SASKATOON – We asked you what our top newsmakers of 2014 were and the resounding response above everything else, with nearly half the votes in our online poll, was extreme weather.
2014 came blasting into Saskatoon on Jan. 15, with record breaking wind gusts toppling cell towers, shattering windows and sending buildings flying. It was the windiest January day Saskatoon has ever recorded history, dating back over 100 years to 1892, with the strongest gust of 115 km/h shattering the previous wind gust record of 111 km/h from 1986.
The City of Saskatoon was placed under a level 1 emergency alert, public schools issued a shelter in place to keep children inside and power was knocked out to many parts of the city for hours causing many businesses to close for the day.
Then came the bitter cold that gripped Saskatoon in a total of 56 days with wind chill values below minus 30. That’s nearly double the normal number of days with extreme wind chill values dropping below that threshold.
The deep freeze put major strains on the city’s infrastructure, leaving many residents without water as the city scrambled to fix broken water mains.
On Feb. 28, Acting Public Works Director Trent Schmidt said, “It’s probably been one of the worst three-week periods in the last 10 years or so for us when you look at total break counts.”
In June, a year’s worth of rain falling over a two-day period crippled parts of southeastern Saskatchewan, forcing hundreds from their homes, closing dozens of highways and swamping hundreds of thousands of hectares of farmland in over 200 mm of rain.
By early July, 95 Saskatchewan communities had declared states of emergency. Flood waters rose so high that over 150 residents at St. Peter’s hospital and St. Paul Care Home in Melville had to be evacuated to a local arena.
It was an evacuation Melville Mayor Walter Streelasky felt took the flooding situation to a whole new level. “You get water in the basement and that’s one thing, but when you start looking at health and have people that are very dependent on care, then it becomes a very serious situation and that’s when we got very concerned.”
Watch below: Melville flooding
Grandview Beach was one of the hardest hit areas where cottage owners watched helplessly as generations of memories were destroyed on a slumping slope. Heartbroken and devastated, the community pulled together to support one another through the difficult time.
Just as flooding was reaching its peak, so was severe weather season. July 5 saw six tornadoes touchdown in Saskatchewan, including one that ripped through a cemetery in Kenaston and another that completely destroyed an Outlook area farm.
Ray Derdall recounts the moments as the tornado struck his farm and he almost lost his life: “I got pinned when the wall fell down on top of me … just about everything in the yard is toast … it even sucked the potatoes out of the ground!”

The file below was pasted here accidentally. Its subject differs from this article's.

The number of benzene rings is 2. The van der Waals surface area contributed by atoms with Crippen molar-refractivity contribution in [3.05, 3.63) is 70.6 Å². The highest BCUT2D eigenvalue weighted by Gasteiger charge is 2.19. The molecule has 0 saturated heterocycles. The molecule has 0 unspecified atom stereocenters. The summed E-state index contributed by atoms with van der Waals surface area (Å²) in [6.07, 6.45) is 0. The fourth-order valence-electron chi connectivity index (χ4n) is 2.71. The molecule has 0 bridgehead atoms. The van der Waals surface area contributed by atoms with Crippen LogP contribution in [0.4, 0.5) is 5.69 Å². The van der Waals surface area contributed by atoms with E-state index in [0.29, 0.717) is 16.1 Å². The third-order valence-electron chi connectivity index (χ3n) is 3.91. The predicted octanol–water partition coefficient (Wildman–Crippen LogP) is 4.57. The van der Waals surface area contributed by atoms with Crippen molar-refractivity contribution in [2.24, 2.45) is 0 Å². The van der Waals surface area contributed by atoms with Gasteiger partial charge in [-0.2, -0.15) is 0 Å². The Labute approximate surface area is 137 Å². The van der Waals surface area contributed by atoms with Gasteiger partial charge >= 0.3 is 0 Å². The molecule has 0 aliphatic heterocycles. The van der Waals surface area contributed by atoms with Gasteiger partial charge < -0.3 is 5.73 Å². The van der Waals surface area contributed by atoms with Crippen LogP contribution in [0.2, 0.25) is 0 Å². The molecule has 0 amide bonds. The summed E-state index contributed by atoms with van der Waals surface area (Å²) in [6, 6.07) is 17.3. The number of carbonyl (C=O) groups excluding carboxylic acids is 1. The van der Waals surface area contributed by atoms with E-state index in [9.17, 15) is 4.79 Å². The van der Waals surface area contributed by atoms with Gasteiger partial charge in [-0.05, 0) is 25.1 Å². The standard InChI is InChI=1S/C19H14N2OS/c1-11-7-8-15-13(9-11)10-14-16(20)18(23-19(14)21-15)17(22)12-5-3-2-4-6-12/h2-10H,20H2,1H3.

Also caught off guard were a newlywed couple who were photo bombed by a twister in a post that immediately went viral online.
The lack of advanced warning of possible tornadoes that day along with other recent instances raised questions about Environment Canada’s handling of severe weather in Saskatchewan. A Global News exclusive uncovered that there are indeed discrepancies with how the agency covers weather events.
Environment Canada’s western region manager of client services, Dennis Dudley, answered this question for Global News, stating, “Some regions manage these kind of things different than others – for example, Ontario – they have standard procedures where they essentially provide a summary of events almost on a daily basis.”
The investigation also found that location isn’t the only factor affecting how much information is provided to the public.
Dudley said, “the frequency of which the prairies might put out an event might depend on who’s on shift, how much information they have, how much time they have, whether it’s a weekend or not, who’s around, and the experience of the people.”
Micheal Lam, a Saskatchewan resident who has been caught off guard recently believes it should be otherwise. “It shouldn’t depend on where something happens to determine how much coverage it gets.”
The remainder of the summer was plagued with severe storms leveling crops, flooding streets and knocking over trees.
The year ended on a quieter note but what 2014 will be remembered for is a year of experiencing the force of nature. A year of cleanup. A year of millions of dollars of damage.
But amid the lost livelihoods of so many, what may have been highlighted most was that there is nothing stopping the people of Saskatchewan from forging ahead together even through the toughest of times.